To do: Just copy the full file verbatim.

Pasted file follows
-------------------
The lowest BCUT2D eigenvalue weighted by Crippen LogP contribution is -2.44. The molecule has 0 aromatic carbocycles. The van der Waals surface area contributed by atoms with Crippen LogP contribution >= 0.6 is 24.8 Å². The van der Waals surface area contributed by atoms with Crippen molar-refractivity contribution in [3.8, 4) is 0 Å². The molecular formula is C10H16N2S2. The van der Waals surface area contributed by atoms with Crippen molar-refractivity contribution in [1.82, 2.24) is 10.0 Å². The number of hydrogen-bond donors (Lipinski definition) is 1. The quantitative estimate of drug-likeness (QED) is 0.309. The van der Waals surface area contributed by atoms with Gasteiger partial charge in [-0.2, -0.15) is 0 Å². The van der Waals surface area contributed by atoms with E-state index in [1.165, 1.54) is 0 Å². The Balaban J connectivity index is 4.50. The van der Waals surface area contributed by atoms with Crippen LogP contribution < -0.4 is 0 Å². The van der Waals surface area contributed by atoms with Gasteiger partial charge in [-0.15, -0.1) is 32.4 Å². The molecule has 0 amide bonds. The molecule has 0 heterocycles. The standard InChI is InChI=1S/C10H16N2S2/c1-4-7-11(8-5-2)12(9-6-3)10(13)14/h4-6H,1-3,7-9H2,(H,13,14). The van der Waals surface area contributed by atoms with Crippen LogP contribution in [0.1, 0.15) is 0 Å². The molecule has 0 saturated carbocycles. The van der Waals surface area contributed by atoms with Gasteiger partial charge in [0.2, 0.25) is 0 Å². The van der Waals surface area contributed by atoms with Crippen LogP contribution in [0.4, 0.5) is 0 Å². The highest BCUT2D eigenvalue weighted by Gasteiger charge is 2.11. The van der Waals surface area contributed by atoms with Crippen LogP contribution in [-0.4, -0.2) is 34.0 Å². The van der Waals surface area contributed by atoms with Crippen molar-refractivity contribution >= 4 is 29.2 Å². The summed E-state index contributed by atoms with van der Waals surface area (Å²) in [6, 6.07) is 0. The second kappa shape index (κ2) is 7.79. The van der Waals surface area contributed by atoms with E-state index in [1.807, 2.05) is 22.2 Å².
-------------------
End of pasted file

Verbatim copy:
The lowest BCUT2D eigenvalue weighted by Crippen LogP contribution is -2.44. The molecule has 0 aromatic carbocycles. The van der Waals surface area contributed by atoms with Crippen LogP contribution >= 0.6 is 24.8 Å². The van der Waals surface area contributed by atoms with Crippen molar-refractivity contribution in [3.8, 4) is 0 Å². The molecular formula is C10H16N2S2. The van der Waals surface area contributed by atoms with Crippen molar-refractivity contribution in [1.82, 2.24) is 10.0 Å². The number of hydrogen-bond donors (Lipinski definition) is 1. The quantitative estimate of drug-likeness (QED) is 0.309. The van der Waals surface area contributed by atoms with Gasteiger partial charge in [-0.2, -0.15) is 0 Å². The van der Waals surface area contributed by atoms with E-state index in [1.165, 1.54) is 0 Å². The Balaban J connectivity index is 4.50. The van der Waals surface area contributed by atoms with Crippen LogP contribution < -0.4 is 0 Å². The van der Waals surface area contributed by atoms with Gasteiger partial charge in [-0.15, -0.1) is 32.4 Å². The molecule has 0 amide bonds. The molecule has 0 heterocycles. The standard InChI is InChI=1S/C10H16N2S2/c1-4-7-11(8-5-2)12(9-6-3)10(13)14/h4-6H,1-3,7-9H2,(H,13,14). The van der Waals surface area contributed by atoms with Crippen LogP contribution in [0.1, 0.15) is 0 Å². The molecule has 0 saturated carbocycles. The van der Waals surface area contributed by atoms with Gasteiger partial charge in [0.2, 0.25) is 0 Å². The van der Waals surface area contributed by atoms with Crippen LogP contribution in [0.4, 0.5) is 0 Å². The highest BCUT2D eigenvalue weighted by Gasteiger charge is 2.11. The van der Waals surface area contributed by atoms with Crippen LogP contribution in [-0.4, -0.2) is 34.0 Å². The van der Waals surface area contributed by atoms with Crippen molar-refractivity contribution >= 4 is 29.2 Å². The summed E-state index contributed by atoms with van der Waals surface area (Å²) in [6, 6.07) is 0. The second kappa shape index (κ2) is 7.79. The van der Waals surface area contributed by atoms with E-state index in [1.807, 2.05) is 22.2 Å².